piccure will allow you to restore your degraded photos produced by involuntary camera movements.
And from my test, it did the deblurring very well!
Last week, Piccure was released into the wild and you are able to purchase this plug-in here.
Piccure come in for Win7 and OSX, you can either purchase the Photoshop or the Photoshop Element version.
In New Zealand, the Photoshop plugin cost $127.98 NZD and $63.34 if you are using PS Element.
According to Imaging Solution, the maker of Piccure...
" The plugin for Adobe® Photoshop® has full multiprocessor support (2-4x faster than the Adobe® Photoshop Elements® version) and advanced quality settings.
The version for Adobe® Photoshop Elements® does not offer multiprocessor support or advanced quality settings and is not compatible with Adobe® Photoshop®.
The plugin was optimized for Win7, Mac OSX 10.7 or later."
To test the deblurring software, I thought I have the perfect "real world" picture!
A quick look at the meta data told me that it was shot, hand held at ONE FULL SECOND, f8 with my Olympus OM-D and the kit lens!
Why a full second? I made a boo boo!
I remembered I had my 1987 Metz 32CT3 flash on the OM-D as a fill-in bounce, I must have forgotten to switch my setting to "M"; on "A" (aperture priority), the camera set it's shutter speed to a full second because that was the correct exposure at f8!
Result? Massive camera shake!
The shaken picture was put through Piccure for Photoshop with the above setting. Notice how much sharper the picture on the right became? This is the before (left) and after view.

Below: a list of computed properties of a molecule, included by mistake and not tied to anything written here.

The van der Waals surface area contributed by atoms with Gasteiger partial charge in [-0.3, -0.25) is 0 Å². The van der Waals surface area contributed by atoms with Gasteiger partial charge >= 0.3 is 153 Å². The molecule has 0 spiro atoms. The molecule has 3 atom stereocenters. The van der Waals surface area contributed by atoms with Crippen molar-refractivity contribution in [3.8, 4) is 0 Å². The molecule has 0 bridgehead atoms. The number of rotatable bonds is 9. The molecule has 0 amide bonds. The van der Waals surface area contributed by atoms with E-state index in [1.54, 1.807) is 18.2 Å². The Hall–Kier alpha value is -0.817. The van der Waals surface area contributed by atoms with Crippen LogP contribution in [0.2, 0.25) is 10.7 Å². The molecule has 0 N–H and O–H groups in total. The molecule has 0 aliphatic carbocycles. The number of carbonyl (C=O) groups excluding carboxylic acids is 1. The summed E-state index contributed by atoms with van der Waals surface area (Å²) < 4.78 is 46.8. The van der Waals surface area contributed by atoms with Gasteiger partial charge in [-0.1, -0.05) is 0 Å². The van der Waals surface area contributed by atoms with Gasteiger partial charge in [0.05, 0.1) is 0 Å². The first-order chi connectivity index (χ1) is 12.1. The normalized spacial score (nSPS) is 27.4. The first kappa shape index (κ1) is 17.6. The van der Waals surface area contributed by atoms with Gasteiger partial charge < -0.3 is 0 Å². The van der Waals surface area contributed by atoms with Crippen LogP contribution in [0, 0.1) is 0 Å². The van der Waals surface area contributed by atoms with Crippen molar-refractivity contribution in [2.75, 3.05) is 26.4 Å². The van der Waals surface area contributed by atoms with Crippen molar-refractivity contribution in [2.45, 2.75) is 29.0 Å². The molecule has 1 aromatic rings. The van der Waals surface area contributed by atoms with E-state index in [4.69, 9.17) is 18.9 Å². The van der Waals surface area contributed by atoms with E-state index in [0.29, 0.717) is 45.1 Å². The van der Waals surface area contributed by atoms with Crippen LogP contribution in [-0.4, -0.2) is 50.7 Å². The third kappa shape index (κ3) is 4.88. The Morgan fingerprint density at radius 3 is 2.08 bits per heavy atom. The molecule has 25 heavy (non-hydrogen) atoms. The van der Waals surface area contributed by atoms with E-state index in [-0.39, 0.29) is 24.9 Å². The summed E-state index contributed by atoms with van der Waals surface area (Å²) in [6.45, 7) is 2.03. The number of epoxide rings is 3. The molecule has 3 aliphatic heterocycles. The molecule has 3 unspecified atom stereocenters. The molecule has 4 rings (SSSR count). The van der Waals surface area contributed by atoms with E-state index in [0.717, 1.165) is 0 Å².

I was really impressed with the result! Piccure has transformed a rather soft picture to a really sharp one!
However I noticed, there are still artifacts in some area of the "fixed" picture. Take a look below...
Before (Top) and after (Bottom) Piccure.
My query was emailed to Piccure and I got a really fast reply...
Please find our result and the explanation enclosed.
I think piccure estimated the camera blur pretty accurately (so found out how the camera moved). The problem we now get is during the deconvolution (= reversal of the shake).
Specifically: we have a bright blur (hand) before "black legs".
Mathematically speaking those high contrasts and the blur make it really really difficult if not impossible to remove the camera shake without any artifacts remaining.
In comparison: the area where the pullover was "shaky" before the black background (see the right side) there are basically no artifacts left. The problem here is that information about the "dark legs" is lost in great parts due to the heavy blur. piccure can not recover "the true structure" of the "dark legs" because there is too much information destroyed because of the bright hands overlapping the dark structures...
The problem here at hand "is less about piccure not performing" and "more about signal processing and information being irrecoverably lost".
We get similar problems for "night shots" - high contrasts can be a killer for camera shake reduction...
I know this may not be a 100% satisfactory response to "what piccure should be able to do" - but a lot of information was lost forever in the picture - and even piccure can not recover it.
I hope my explanation helps...
That explanation is good enough for me :) But what if my customer is not happy? I guess I will have to spend hours cloning the artifacts out!
Famous Last Words...
I was impressed what Piccure can do to a blurred picture caused by excessive camera shakes.
But I can't help but wonder who are their targeted customers?
Would professional photographers spend $127.98 NZD to fix their "shaken" shots? But how often do pro shooter cock up?
With more and more cameras with built-in anti shake stabilizers, will there be enough blurred, shaken pictures to warrant buying Piccure?
Will the just announced Adobe Creative Cloud which includes a camera shake filter affect the sales of Piccure?
I wish Piccure every success!